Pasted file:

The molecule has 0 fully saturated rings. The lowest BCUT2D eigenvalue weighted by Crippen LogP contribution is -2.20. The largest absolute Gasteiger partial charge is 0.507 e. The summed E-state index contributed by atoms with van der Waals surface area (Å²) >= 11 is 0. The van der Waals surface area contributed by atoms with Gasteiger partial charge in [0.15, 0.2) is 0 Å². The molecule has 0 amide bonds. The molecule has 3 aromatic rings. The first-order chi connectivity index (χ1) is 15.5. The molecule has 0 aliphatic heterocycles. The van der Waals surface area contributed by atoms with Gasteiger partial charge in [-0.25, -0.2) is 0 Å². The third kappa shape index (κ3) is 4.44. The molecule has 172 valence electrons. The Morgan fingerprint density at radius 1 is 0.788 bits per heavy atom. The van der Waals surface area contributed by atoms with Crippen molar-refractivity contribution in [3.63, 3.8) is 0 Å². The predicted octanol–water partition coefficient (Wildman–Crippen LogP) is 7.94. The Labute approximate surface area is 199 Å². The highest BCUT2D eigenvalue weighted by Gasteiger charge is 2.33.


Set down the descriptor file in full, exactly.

The molecule has 0 fully saturated rings. The lowest BCUT2D eigenvalue weighted by Crippen LogP contribution is -2.20. The largest absolute Gasteiger partial charge is 0.507 e. The summed E-state index contributed by atoms with van der Waals surface area (Å²) >= 11 is 0. The van der Waals surface area contributed by atoms with Gasteiger partial charge in [0.15, 0.2) is 0 Å². The molecule has 0 amide bonds. The molecule has 3 aromatic rings. The first-order chi connectivity index (χ1) is 15.5. The molecule has 0 aliphatic heterocycles. The van der Waals surface area contributed by atoms with Gasteiger partial charge in [-0.25, -0.2) is 0 Å². The third kappa shape index (κ3) is 4.44. The molecule has 172 valence electrons. The Morgan fingerprint density at radius 1 is 0.788 bits per heavy atom. The van der Waals surface area contributed by atoms with Crippen molar-refractivity contribution in [3.63, 3.8) is 0 Å². The predicted octanol–water partition coefficient (Wildman–Crippen LogP) is 7.94. The Labute approximate surface area is 199 Å². The highest BCUT2D eigenvalue weighted by Gasteiger charge is 2.33.